#The use cosine to determine the movement in x direction
x_change <- cos(heading)*step
x_new <- x_init + x_change
#Finally, we create a data frame and save our new coordinates
move.temp <- as.data.frame(matrix(0,1,4))
move.temp[1,1] <- x_new
move.temp[1,2] <- y_new
move.temp[1,3] <- step
move.temp[1,4] <- heading
return(move.temp)
}
```

Now we have a nice little function. Let’s see if it does what we want! Trial and error (or in coding parlance, debugging) represents a huge element of this process. Sometimes, we will debug within a function to make sure things are working at each step, but in this case, we have a pretty basic function, so we are going to try to run it over 100 points and see what happens. To do this, we are going to use a loop with a few parts. The first two parts are going to select the step length and turning angle from the distributions that we defined, then we are going to call the function, then we are going to add the output to one big data frame that will track all of the steps. This means that before the loop, we’ll need to create this object, which we will call `steps.df`

:

```
steps.df <- data.frame(matrix(0,100,4))
colnames(steps.df) <- c("x", "y", "step.length", "turn.angle")
for (i in 2:100) {
step <- rnorm(n=1, mean=500, sd=100)
heading <- runif(n=1, min=-pi, max=pi)
next.pt <- movement(steps.df[(i-1),1:2], step, heading)
steps.df[i,] <- next.pt
}
head(steps.df)
```

```
## x y step.length turn.angle
## 1 0.0000 0.0000 0.0000 0.000000
## 2 -432.3731 322.3795 539.3283 2.500910
## 3 -612.9421 476.1830 237.1933 2.436071
## 4 -693.0755 116.1142 368.8779 4.493407
## 5 -1026.6227 518.0752 522.3279 2.263446
## 6 -1356.0456 814.0448 442.8515 2.409635
```

```
plot(steps.df$x, steps.df$y, pch=19, type='b')
points(steps.df$x[1], steps.df$y[1], pch=19, col='red', cex=1.5)
```

Look at that! We’ve got ourselves an output. We can see that the movement tends to be pretty random in terms of the turning angles. Every once in a while, you may have a few consecutive points that lead the animal in one direction, but these are purely stochastic, and the animal doubles back on itself with approximately the same frequency.

Now if we run the same loop again, we will not get the same results because the entire process is stochastic. The step lengths and turning angles are chosen randomly, so no two paths will really look the same. If we felt that we may need to run this loop repeatedly, perhaps because we wanted to generate 20 paths of various lengths, we could place that into a function too!

```
multi.move <- function(N, x) {
all.paths <- list()
for (j in 1:N) {
steps.df <- data.frame(matrix(0,100,4))
colnames(steps.df) <- c("x", "y", "step.length", "turn.angle")
for (i in 2:x[j]) {
step <- rnorm(n=1, mean=500, sd=100)
heading <- runif(n=1, min=-pi, max=pi)
next.pt <- movement(steps.df[(i-1),1:2], step, heading)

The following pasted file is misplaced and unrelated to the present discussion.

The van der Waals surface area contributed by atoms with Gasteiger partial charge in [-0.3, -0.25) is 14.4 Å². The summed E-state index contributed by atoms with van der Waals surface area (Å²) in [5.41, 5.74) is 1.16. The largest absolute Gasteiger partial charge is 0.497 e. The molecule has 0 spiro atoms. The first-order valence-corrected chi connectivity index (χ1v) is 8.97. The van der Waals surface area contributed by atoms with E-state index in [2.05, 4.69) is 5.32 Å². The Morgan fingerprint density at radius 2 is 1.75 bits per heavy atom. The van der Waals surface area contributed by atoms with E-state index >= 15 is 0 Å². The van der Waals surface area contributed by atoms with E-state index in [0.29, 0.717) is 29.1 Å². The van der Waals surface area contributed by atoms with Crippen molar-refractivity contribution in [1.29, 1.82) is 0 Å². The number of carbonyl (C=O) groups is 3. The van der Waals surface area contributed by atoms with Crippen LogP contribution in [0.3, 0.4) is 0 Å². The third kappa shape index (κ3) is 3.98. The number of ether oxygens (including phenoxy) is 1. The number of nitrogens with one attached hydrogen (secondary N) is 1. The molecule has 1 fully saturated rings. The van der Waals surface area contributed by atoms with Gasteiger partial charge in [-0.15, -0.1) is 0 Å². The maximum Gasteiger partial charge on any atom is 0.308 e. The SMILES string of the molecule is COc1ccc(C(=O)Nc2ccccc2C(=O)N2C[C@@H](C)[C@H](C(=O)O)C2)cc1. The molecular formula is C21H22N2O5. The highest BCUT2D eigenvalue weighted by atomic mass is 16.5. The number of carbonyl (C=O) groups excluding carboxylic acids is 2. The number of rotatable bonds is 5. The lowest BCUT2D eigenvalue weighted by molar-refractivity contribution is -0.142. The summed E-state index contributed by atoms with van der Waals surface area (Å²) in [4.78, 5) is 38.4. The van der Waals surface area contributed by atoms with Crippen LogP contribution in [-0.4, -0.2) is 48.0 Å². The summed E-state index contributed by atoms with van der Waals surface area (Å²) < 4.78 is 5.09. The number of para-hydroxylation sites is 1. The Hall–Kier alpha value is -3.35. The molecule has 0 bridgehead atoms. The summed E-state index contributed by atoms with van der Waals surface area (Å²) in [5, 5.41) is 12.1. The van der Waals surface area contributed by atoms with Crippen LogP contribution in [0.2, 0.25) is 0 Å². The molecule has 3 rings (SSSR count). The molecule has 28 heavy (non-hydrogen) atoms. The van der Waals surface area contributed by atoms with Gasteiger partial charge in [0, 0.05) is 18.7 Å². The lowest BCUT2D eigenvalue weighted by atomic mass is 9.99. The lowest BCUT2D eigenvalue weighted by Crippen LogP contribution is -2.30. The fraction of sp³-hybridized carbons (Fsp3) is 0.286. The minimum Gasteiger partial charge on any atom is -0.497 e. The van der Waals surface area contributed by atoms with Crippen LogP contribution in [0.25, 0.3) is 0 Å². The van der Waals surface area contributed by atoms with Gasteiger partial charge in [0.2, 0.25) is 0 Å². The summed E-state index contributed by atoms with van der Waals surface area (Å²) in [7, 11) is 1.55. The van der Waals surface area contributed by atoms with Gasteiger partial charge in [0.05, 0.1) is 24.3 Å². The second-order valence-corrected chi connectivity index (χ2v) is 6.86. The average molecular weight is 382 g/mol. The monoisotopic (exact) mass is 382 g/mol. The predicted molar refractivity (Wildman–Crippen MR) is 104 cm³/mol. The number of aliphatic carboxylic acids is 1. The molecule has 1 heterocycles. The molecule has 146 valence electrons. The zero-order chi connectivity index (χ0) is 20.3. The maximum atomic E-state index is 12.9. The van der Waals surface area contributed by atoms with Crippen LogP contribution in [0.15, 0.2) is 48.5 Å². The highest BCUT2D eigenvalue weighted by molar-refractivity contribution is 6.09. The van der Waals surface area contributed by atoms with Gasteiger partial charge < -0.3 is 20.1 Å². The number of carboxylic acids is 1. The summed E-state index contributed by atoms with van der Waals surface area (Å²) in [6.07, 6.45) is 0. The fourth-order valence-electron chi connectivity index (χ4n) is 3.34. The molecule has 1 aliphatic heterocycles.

steps.df[i,] <- next.pt
}
all.paths[[j]] <- steps.df
}
return(all.paths)
}
```

In `multi.move`

we allow the user to input two parameters: `N`

(the number of individual paths they want to generate) and `x`

of vector of length N that sets the number of points in each of the paths. Now, we return a list of N different paths, and each can have the same or different lengths; it’s all up to the user!

```
multi.paths <- multi.move(3, c(100,110,120))
dim(multi.paths[[2]])
```

```
## [1] 110 4
```

```
plot(multi.paths[[1]]$x, multi.paths[[1]]$y, pch=19, type='b', ylim=c(-6000,6000), xlim=c(-6000,6000))
points(multi.paths[[2]]$x, multi.paths[[2]]$y, pch=19, type='b', col='red')
points(multi.paths[[3]]$x, multi.paths[[3]]$y, pch=19, type='b', col='blue')
```

Now we can see that the second path in our new `multi.paths`

object has 110 points because we told it to generate 110 points! How might you augment the `multi.move`

function to allow the user to pass the starting coordinates of each individual to the function, rather than making all of them (0,0)? We can use the following points as our starting points:

```
N = 3
start.pts <- data.frame(matrix(0,N,2))
colnames(start.pts) <- c("x", "y")
start.pts$x <- runif(n=N, min=-500, max=500)
start.pts$y <- runif(n=N, min=-500, max=500)
```

Now create a `multi.move2`

function that uses them as the starting points of the three paths:

```
multi.move2 <- function(N, x, start.pts) {
all.paths <- list()
for (j in 1:N) {
steps.df <- data.frame(matrix(0,100,4))
steps.df[1,1:2] <- start.pts[j,]
colnames(steps.df) <- c("x", "y", "step.length", "turn.angle")
for (i in 2:x[j]) {
step <- rnorm(n=1, mean=500, sd=100)
heading <- runif(n=1, min=-pi, max=pi)
next.pt <- movement(steps.df[(i-1),1:2], step, heading)
steps.df[i,] <- next.pt
}
all.paths[[j]] <- steps.df
}
return(all.paths)
}
```